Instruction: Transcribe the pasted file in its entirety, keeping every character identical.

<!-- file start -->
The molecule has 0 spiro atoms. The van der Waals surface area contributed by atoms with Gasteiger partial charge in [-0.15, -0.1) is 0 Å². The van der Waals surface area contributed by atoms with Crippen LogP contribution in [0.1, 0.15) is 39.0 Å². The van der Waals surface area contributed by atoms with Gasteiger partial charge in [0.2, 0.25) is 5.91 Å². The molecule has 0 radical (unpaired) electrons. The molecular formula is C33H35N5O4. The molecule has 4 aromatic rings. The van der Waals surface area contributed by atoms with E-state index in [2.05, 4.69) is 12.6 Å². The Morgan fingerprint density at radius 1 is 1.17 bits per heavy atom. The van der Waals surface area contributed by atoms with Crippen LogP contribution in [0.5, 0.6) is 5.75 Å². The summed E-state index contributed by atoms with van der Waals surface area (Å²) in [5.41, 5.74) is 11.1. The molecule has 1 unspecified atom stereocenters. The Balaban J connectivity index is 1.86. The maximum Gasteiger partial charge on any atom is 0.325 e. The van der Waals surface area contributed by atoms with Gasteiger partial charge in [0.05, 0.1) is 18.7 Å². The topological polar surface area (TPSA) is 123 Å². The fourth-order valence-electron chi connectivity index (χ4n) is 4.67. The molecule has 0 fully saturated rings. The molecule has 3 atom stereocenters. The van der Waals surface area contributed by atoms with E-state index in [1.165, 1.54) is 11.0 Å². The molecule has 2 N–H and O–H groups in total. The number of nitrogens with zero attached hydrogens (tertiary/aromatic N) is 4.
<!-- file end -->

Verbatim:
The molecule has 0 spiro atoms. The van der Waals surface area contributed by atoms with Gasteiger partial charge in [-0.15, -0.1) is 0 Å². The van der Waals surface area contributed by atoms with Crippen LogP contribution in [0.1, 0.15) is 39.0 Å². The van der Waals surface area contributed by atoms with Gasteiger partial charge in [0.2, 0.25) is 5.91 Å². The molecule has 0 radical (unpaired) electrons. The molecular formula is C33H35N5O4. The molecule has 4 aromatic rings. The van der Waals surface area contributed by atoms with E-state index in [2.05, 4.69) is 12.6 Å². The Morgan fingerprint density at radius 1 is 1.17 bits per heavy atom. The van der Waals surface area contributed by atoms with Crippen LogP contribution in [0.5, 0.6) is 5.75 Å². The summed E-state index contributed by atoms with van der Waals surface area (Å²) in [5.41, 5.74) is 11.1. The molecule has 1 unspecified atom stereocenters. The Balaban J connectivity index is 1.86. The maximum Gasteiger partial charge on any atom is 0.325 e. The van der Waals surface area contributed by atoms with Gasteiger partial charge in [0.05, 0.1) is 18.7 Å². The topological polar surface area (TPSA) is 123 Å². The fourth-order valence-electron chi connectivity index (χ4n) is 4.67. The molecule has 0 fully saturated rings. The molecule has 3 atom stereocenters. The van der Waals surface area contributed by atoms with E-state index in [1.165, 1.54) is 11.0 Å². The molecule has 2 N–H and O–H groups in total. The number of nitrogens with zero attached hydrogens (tertiary/aromatic N) is 4.